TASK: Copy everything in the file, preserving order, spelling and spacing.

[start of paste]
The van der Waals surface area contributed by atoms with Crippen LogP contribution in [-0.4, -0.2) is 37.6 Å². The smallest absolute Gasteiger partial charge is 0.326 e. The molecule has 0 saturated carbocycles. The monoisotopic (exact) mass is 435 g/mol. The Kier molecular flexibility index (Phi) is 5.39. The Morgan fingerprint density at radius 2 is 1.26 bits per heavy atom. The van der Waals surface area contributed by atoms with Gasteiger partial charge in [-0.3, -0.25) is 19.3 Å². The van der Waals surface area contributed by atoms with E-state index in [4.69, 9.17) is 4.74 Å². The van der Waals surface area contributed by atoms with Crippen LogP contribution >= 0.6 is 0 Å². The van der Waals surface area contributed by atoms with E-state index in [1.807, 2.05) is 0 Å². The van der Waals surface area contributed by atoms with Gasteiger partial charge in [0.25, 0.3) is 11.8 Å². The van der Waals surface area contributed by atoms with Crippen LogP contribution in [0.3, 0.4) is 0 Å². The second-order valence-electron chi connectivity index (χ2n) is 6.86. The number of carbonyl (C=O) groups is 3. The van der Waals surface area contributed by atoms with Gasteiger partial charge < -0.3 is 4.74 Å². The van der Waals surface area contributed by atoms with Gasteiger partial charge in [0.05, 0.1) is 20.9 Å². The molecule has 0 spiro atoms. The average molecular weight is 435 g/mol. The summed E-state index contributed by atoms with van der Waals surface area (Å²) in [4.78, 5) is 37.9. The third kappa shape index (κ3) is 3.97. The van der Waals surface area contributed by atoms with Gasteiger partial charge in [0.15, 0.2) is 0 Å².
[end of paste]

The van der Waals surface area contributed by atoms with Crippen LogP contribution in [-0.4, -0.2) is 37.6 Å². The smallest absolute Gasteiger partial charge is 0.326 e. The molecule has 0 saturated carbocycles. The monoisotopic (exact) mass is 435 g/mol. The Kier molecular flexibility index (Phi) is 5.39. The Morgan fingerprint density at radius 2 is 1.26 bits per heavy atom. The van der Waals surface area contributed by atoms with Gasteiger partial charge in [-0.3, -0.25) is 19.3 Å². The van der Waals surface area contributed by atoms with E-state index in [4.69, 9.17) is 4.74 Å². The van der Waals surface area contributed by atoms with Crippen LogP contribution >= 0.6 is 0 Å². The van der Waals surface area contributed by atoms with E-state index in [1.807, 2.05) is 0 Å². The van der Waals surface area contributed by atoms with Gasteiger partial charge in [0.25, 0.3) is 11.8 Å². The van der Waals surface area contributed by atoms with Crippen LogP contribution in [0.3, 0.4) is 0 Å². The second-order valence-electron chi connectivity index (χ2n) is 6.86. The number of carbonyl (C=O) groups is 3. The van der Waals surface area contributed by atoms with Gasteiger partial charge < -0.3 is 4.74 Å². The van der Waals surface area contributed by atoms with Gasteiger partial charge in [0.05, 0.1) is 20.9 Å². The molecule has 0 spiro atoms. The average molecular weight is 435 g/mol. The summed E-state index contributed by atoms with van der Waals surface area (Å²) in [4.78, 5) is 37.9. The third kappa shape index (κ3) is 3.97. The van der Waals surface area contributed by atoms with Gasteiger partial charge in [0.15, 0.2) is 0 Å².